Psychotherapy is a science-based, independent treatment in the healthcare sector, with the aim to heal or alleviate mental, psychosocial and psychosomatic conditions, to overcome inner and interpersonal conflicts and to promote personal development and health. The practice of psychotherapy is regulated in the Psychotherapy Act and may only be carried out by suitably trained persons.
Central to the success of psychotherapy is a positive, trusting therapeutic relationship between the client and the psychotherapist.
Systemic Therapy considers people as well as their issues in the context of their social environment, such as partnership, family, friends or colleagues. These social systems work differently, each in their own way, with specific behavioural and communication patterns. Symptoms are not understood as an individual characteristic of a single person, but rather as part of a larger context and as an expression of certain relationship dynamics in social systems. The approach in Systemic Psychotherapy supports the process of revealing dysfunctional and stressful interaction dynamics with the aim to develop new perspectives and to find ways for improving quality of life of an individual.
We are confronted with different challenges in the course of our lives. Life events are sometimes experienced as difficult and can be distressing; crises seem insurmountable and mental illnesses may burden everyday life significantly. The individual therapy setting facilitates the client’s attempt to reveal unfavourable patterns of interaction, to break down obstructive beliefs and to develop new perspectives. The client is supported to find ways to create alternative solutions and thus reduce mental suffering by activating their personal resources.
The relationship of a couple changes over time; it experiences periods of transition and masters various challenges of living together. Different desires and the needs of individuals may cause tensions, which burden the relationship. Repetitive patterns of communication frequently lead to conflicts that become more and more acute and are reinforced by mutual blame and offense – the couple finds itself at an impasse.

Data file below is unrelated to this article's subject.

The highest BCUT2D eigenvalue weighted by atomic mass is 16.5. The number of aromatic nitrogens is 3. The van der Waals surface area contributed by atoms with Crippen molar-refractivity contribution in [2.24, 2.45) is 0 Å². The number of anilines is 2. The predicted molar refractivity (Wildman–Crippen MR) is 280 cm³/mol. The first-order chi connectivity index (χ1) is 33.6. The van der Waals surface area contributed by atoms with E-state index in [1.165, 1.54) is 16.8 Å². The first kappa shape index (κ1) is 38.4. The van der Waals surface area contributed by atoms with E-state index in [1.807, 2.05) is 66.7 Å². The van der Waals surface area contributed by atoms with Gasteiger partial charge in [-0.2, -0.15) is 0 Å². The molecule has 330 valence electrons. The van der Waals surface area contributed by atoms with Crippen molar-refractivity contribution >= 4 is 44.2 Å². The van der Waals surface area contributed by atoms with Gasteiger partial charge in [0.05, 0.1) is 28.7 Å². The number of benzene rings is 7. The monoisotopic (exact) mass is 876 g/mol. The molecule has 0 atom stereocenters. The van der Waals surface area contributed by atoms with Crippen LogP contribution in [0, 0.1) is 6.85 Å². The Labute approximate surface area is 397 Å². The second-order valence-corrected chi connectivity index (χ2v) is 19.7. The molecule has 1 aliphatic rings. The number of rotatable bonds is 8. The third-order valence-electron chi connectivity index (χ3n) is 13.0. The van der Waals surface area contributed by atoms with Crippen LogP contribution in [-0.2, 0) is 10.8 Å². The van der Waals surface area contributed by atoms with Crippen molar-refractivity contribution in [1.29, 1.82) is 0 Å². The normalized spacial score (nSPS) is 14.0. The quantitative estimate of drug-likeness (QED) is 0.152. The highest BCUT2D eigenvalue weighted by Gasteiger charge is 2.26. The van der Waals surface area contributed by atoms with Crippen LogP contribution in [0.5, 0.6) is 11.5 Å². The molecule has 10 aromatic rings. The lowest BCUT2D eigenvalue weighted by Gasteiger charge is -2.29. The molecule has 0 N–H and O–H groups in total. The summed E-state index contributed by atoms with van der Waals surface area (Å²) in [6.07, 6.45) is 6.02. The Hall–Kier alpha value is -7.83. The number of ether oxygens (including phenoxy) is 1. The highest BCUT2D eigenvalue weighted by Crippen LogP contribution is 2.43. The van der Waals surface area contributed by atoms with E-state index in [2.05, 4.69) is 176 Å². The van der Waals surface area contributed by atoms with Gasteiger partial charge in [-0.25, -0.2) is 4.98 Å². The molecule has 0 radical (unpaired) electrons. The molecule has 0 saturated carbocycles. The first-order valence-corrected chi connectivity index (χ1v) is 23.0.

Couple therapy offers couples with the opportunity to become aware of these crisis-prone behaviours and communication patterns and to resolve any resulting misunderstandings and offenses. The psychotherapist takes a neutral position and supports the couple to find new ways in order to relive a relationship that is fulfilling for both. Sometimes couple therapy is also about finding out if it makes sense to stay together.
Families are complex social systems that shape our social image in different constellations – whether “classic” as parents with shared children, as a patchwork family, as a single parent family, as same-sex partner families or as families with separated family members.
Arguments and conflicts are part of family life and are an expression of liveliness and development. However, families may get into trouble, perhaps through personal events, blows of fate or outside influences. There may be conflicting behaviours that severely burden and affect individual family members or even the entire family, making it increasingly difficult to communicate and live with each other.
Family Therapy opens up the opportunity to give room to the views and needs of individuals, by involving family or part of the family and thus making it easier to understand and resolve individual family members’ issues. It aims at strengthening mutual understanding and using resources of each family member to find new ways of communicating and maintaining the family’s balance.